Alberta Attempts to Reverse Shipping Law Progress

The Alberta government has moved to reverse the recent progress on direct to consumer wine shipping laws in Canada by quietly amending s.89 of its Gaming and Liquor Regulation so as to create a distinction between wine shipped into Alberta from another province and wine that is personally transported back to Alberta with a traveller after a trip. Prior to the amendments, Alberta law quite clearly stated that Alberta residents could have wine shipped from other provinces in amounts for personal consumption. The Gaming and Liquor Act and Regulation specifically allowed shipment through the combined effect of section 86(3) of the Act and section 89 of the Regulation, both of which read as follows:

Act s.86(3): An adult may import into Alberta liquor of a kind and up to a quantity that is permitted under the regulations.

Regulation s.89: For the purposes of section 86(3) of the [Gaming and Liquor Act], an adult may import from another province liquor for the adult's personal use and consumption.

The new version of section 89 of the regulation changes the wording from the earlier version and makes the importation "subject to the policies of the Board". Here is the new section:

89. For the purposes of section 86(3) and (4) of the Act, an adult may import liquor purchased in a province or territory other than Alberta for personal use or consumption in Alberta subject to the policies of the Board respecting the importation of liquor.

The Alberta liquor board (AGLC) has now also issued an information sheet "Personal Importation of Liquor from Other Provinces", which while not explicitly stating that they do not permit shipment, indicates that they only permit liquor to be brought from another province if the liquor "accompanies the individual". It is not clear whether the above changes are legally effective because s.86 of the statute refers only to the "kind" and "quantity" of imported liquor being set by regulation. It does not empower the Board to make these decisions or to distinguish between types of imported liquor. In addition, there is likely a good argument that such an action would be unconstitutional in any event as it would both violate s.121 of the Constitution Act (which establishes a free trade zone for Canadian produced product as between the provinces) and infringe upon the federal government's exclusive jurisdiction over interprovincial trade. As a result, there are now some complicated legal issues as to whether the AGLC can effectively reverse the language in the Act and Regulation through the use of a policy statement. In addition, it is now theoretically easier for Alberta consumers to purchase wine and have it shipped to them from the United States than from British Columbia.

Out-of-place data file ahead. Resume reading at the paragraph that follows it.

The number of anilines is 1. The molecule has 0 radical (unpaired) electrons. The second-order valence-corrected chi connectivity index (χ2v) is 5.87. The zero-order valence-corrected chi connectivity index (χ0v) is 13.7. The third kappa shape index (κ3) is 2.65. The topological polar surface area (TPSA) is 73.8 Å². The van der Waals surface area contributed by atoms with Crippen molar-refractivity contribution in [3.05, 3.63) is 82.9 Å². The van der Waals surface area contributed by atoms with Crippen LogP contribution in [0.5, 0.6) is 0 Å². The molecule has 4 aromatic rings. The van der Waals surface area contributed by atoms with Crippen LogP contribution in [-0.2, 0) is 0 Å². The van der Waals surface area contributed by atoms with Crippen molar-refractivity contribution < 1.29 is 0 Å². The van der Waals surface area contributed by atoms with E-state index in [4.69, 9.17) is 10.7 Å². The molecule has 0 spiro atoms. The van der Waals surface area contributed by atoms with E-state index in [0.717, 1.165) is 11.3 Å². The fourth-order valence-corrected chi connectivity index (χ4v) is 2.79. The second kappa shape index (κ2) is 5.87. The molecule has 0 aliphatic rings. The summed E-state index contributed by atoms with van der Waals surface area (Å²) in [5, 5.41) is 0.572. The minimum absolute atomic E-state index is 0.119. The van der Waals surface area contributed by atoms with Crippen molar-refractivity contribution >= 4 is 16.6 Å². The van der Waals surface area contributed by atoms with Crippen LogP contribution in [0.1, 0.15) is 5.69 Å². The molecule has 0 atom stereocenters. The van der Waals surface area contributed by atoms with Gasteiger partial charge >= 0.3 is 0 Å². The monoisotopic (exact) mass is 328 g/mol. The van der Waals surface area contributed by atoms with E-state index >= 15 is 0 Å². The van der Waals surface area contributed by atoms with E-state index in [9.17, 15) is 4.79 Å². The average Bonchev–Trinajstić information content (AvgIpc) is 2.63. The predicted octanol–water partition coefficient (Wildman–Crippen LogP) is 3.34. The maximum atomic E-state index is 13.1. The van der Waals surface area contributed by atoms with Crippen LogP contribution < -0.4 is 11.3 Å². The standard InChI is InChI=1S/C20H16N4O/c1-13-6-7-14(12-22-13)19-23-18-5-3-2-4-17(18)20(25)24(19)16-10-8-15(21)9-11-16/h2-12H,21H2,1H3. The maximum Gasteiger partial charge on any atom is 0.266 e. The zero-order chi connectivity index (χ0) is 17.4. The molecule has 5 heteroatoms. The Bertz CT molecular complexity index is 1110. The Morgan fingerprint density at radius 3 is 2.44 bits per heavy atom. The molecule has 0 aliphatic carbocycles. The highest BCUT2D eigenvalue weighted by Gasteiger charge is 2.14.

I have updated the Shipping Laws information page to reflect this unfortunate development. In my view, and regrettably, Alberta continues to act against the will of Albertans and other Canadians on this issue (see earlier article: "Alberta's bizarre position on wine shipping law reform").

BC's Tinhorn Creek Ships to 34 U.S. States

Tinhorn Creek Winery in BC's Okanagan Valley has come up with a solution that enables it to ship to 34 U.S. states in compliance with relevant state laws, using a California company, Ship at Home. See the story here: Tinhorn Creek finds way to ship to U.S. customers. Meanwhile, it is almost the second anniversary of Bill C-311, and it remains challenging for BC wineries to ship to Canadian customers because most provincial liquor boards have put up barriers to interprovincial shipping either through legislation or policy statements (see the latest analysis here: Shipping Law Update). 

Golden Mile Applies for BC's First Sub-Appellation